Wednesday, June 17, 2009

Why the CPI Chronically Understates Housing Deflation After a Boom

The Consumer Price Index is out today and is reported to show prices down 1.3% yr on yr, the largest drop since 1950. However, this index understates the drop in prices. Here is a link to the Bureau of Labor Statistics description of how it estimates housing costs in the CPI:

This total is 30.4% of all costs. There is one fundamental flaw, which is conceptual. 24.4% of the entire CPI is supposedly from what a homeowner would pay to rent the home he/she lives in. The problem is that this cost is theoretical, imaginary and unvalidatable. What is validatable is what the house is worth as an asset, what the mortgage would be on the house, what the taxes and other expenses of maintaining the home are, etc.: in other words, what the cost of OWNING is. The idea that an owner would in effect rent to himself and that that guesstimated cost is part of the cost of living is strange.

The practical problem stemming from this technique is that the owner is asked what his house is worth as a rental unit. Well, most people are going to overestimate the value, and in truth most people who own their own home live in communities without well-developed home rental markets, and often the rental homes are not as well-maintained as the owned homes, so who knows what the rent would be? Further, if all owners rented their homes out, there would be more supply, and rents would then drop.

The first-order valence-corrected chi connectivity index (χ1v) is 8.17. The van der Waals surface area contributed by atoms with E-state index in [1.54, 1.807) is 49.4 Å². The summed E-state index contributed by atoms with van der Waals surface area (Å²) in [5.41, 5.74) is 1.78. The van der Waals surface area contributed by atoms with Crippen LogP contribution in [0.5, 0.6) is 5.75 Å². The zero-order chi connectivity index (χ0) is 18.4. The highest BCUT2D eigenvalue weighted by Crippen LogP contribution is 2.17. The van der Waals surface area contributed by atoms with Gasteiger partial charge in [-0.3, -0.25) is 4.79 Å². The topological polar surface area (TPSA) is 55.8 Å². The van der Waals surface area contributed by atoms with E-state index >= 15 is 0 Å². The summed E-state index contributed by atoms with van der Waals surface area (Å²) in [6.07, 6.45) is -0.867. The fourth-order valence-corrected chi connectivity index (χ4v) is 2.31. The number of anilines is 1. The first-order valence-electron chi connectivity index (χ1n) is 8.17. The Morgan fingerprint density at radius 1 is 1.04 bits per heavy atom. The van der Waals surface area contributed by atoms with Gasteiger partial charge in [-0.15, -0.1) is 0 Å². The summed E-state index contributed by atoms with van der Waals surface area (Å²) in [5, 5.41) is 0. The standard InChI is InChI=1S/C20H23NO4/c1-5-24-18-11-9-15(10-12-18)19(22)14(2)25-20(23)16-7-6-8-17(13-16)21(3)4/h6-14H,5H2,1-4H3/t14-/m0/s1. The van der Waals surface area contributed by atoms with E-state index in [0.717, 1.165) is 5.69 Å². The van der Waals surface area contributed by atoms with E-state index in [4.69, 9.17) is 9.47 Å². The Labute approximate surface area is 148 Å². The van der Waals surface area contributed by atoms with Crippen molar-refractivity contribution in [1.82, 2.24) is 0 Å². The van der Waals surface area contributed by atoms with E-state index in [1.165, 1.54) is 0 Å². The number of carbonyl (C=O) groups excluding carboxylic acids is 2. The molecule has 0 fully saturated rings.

The beancounters at BLS insist that rents are rising and that "owner-equivalent rent" (that 24.4% of the CPI) has risen over the past year and rose last month.

In other words, the CPI probably understated housing inflation somewhat during the housing boom, but because of the technique of owner-equivalent rent, most homeowners were probably generous in their estimate of OER increases. However, most homeowners are loathe to acknowledge that their home is declining in price, and so they are understating the OER decline. Numerous studies show that people will agree that the housing market is in a decline locally, but believe that their individual house price is resisting that tide. That's human nature, apparently.

Thus, 24.4% of the CPI is, most importantly, an inappropriate measure of inflation, but we can't change that.

What we can do is realize that within the confines of using owner's-equivalent rent as a measure of price changes to live in a home, there is likely a systematic bias for the CPI to keep up with price increases in a housing boom but to lag price decreases in a housing bust.

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